If you can’t find a writing group in your physical world then start looking in the digital world. I’ve recently signed up for Scribophile.Com and, while I haven’t earned enough Karma to post my own work, I have found people who are pretty amazing when it comes to writing and critiquing. They also have a section for some educational topics that are quite helpful. I’ve utilized this section many times. You have to critique in order to earn Karma points to post your own writing, but that just means you have to work for what you want. It’s easy to earn Karma points, I just haven’t spent enough time on there to do so at this time.

Last, if you have the extra cash, or can save the extra cash, look into taking a writing class or two. There is a local campus (literally 15 minutes away) that offers online courses through Ed2Go. While some people say that these classes aren’t real classes (meaning you only get a certificate and there aren’t any credit hours) I have found them to be quite helpful. I took a course called Writerrific and it helped me hunt down my Muse and drag him through a 6-week intensive rehabilitation to get him back into shape. Since then I have been writing my ass off (or at least writing a hell of a lot more now then I was prior to the class). Currently, I have signed up for Romance Writing. It was very difficult for me to pick the next course. I thought about taking Beginning Writer’s Workshop but I felt I was a little more advanced. Then I thought of jumping right into Advanced Fiction Writing or Write Like a Pro. In the end, I decided on the Romance Writing since that is the genre I am aiming for. I figure if I feel that I need more after this course, I can always save up the money and take another one.

I’ll tell you though, I learn just as much from the newsletters I am subscribed to as I do from the classes I take. Why do I take them? Because I feel that it’s a way to refine the skills I have into being MY skills. I don’t want to write like the authors I am subscribed to, I want to write in my voice and taking these courses help me find just that.

I’ve also subscribed to Writer’s Digest Magazine. I enjoy looking through the articles and interviews and so much more. I am a little irked with them because they do not offer a digital Kindle version, unless it’s on your phone, and while I have a larger screen, I don’t want to read a magazine on my phone. (Plus, for whatever reason, the app says I have to update and my phone says it’s up to date… so therefore it doesn’t work.) They do offer a digital PDF version, but that offer started after I signed up for the paper version.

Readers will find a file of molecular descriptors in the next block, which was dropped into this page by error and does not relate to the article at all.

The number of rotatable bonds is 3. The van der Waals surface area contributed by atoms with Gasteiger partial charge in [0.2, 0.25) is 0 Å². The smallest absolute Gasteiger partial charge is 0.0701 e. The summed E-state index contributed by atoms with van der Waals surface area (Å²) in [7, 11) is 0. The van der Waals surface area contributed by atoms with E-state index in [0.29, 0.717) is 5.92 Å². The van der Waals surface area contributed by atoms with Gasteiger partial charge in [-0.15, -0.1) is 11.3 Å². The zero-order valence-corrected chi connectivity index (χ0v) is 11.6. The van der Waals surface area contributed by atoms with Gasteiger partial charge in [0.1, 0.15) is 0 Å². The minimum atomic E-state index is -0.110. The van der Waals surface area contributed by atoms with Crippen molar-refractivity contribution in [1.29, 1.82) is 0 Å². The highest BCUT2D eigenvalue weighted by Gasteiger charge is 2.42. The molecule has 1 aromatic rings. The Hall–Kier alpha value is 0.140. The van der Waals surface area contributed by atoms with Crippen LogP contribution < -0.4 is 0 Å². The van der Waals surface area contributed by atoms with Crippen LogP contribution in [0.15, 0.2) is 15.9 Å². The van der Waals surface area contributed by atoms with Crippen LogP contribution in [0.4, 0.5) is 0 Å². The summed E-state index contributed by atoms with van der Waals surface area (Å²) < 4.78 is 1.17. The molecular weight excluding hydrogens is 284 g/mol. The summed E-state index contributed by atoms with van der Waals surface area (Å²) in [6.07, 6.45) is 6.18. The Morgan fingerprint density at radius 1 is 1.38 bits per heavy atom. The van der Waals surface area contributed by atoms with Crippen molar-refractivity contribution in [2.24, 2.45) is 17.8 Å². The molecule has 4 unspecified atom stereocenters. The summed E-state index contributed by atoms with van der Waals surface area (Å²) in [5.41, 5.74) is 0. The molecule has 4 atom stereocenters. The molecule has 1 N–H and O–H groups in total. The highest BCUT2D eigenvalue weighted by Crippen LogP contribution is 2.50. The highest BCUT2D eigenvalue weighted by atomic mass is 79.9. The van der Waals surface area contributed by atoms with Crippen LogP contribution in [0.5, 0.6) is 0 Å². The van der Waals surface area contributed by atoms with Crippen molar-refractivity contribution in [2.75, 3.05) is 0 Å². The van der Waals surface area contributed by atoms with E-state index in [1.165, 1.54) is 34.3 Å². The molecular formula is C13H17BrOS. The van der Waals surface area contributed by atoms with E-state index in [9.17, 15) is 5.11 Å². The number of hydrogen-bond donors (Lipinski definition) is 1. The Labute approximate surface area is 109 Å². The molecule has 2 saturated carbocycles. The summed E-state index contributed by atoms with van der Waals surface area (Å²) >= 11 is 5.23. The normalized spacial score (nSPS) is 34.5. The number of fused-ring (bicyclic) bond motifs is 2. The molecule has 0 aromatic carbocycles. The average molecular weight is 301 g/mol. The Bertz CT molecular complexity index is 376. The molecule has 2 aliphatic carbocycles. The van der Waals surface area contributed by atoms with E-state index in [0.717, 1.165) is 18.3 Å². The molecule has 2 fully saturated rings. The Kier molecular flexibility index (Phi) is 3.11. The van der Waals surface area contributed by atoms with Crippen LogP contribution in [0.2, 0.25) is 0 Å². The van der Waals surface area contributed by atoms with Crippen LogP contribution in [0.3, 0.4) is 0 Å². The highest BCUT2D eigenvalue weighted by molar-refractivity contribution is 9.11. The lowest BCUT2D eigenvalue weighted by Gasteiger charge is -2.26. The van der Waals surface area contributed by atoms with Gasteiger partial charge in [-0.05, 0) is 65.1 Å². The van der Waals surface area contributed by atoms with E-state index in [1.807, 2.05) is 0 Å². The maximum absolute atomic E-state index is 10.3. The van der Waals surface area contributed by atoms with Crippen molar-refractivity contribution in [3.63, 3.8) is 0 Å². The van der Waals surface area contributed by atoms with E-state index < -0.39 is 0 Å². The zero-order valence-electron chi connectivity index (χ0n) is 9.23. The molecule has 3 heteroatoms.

Another, silly thing, I’ve done is downloaded a shitload of desktop wallpapers with quotes by authors. I love seeing these quotes when I boot it up. I have them change every fifteen minutes. I’ve also setup a writing area, and while not complete, I know that when I go there, I am supposed to be WRITING, and not screwing around on the world wide web. I also turn on Pandora and turn up the volume. I did a little Music vs. Silence forum post on Scribophile and found that while most people write listening to music, they edit in silence. It was pretty awesome to learn the processes of others.

I’m also a Scrivener for Windows 8 user. Yes, I did pay for the program, and I even did so before the trial was up. I highly recommend downloading the trial. It isn’t your normal type of trial, either. It is for 30 non-consecutive days and I even figured out that there is some sort of timing involved, because I swear I opened the program for, maybe, 3 – 5 hours one week, and didn’t lose a day. It was pretty awesome and was one of the reasons I chose to purchase it. You can find the software at https://www.literatureandlatte.com/. I promise, it’ll be worth it, but as always, research what is right for you. There are many other programs out there that you might prefer over this one.

Thanks for your time! Now get out of here and go write something. Why are you still here?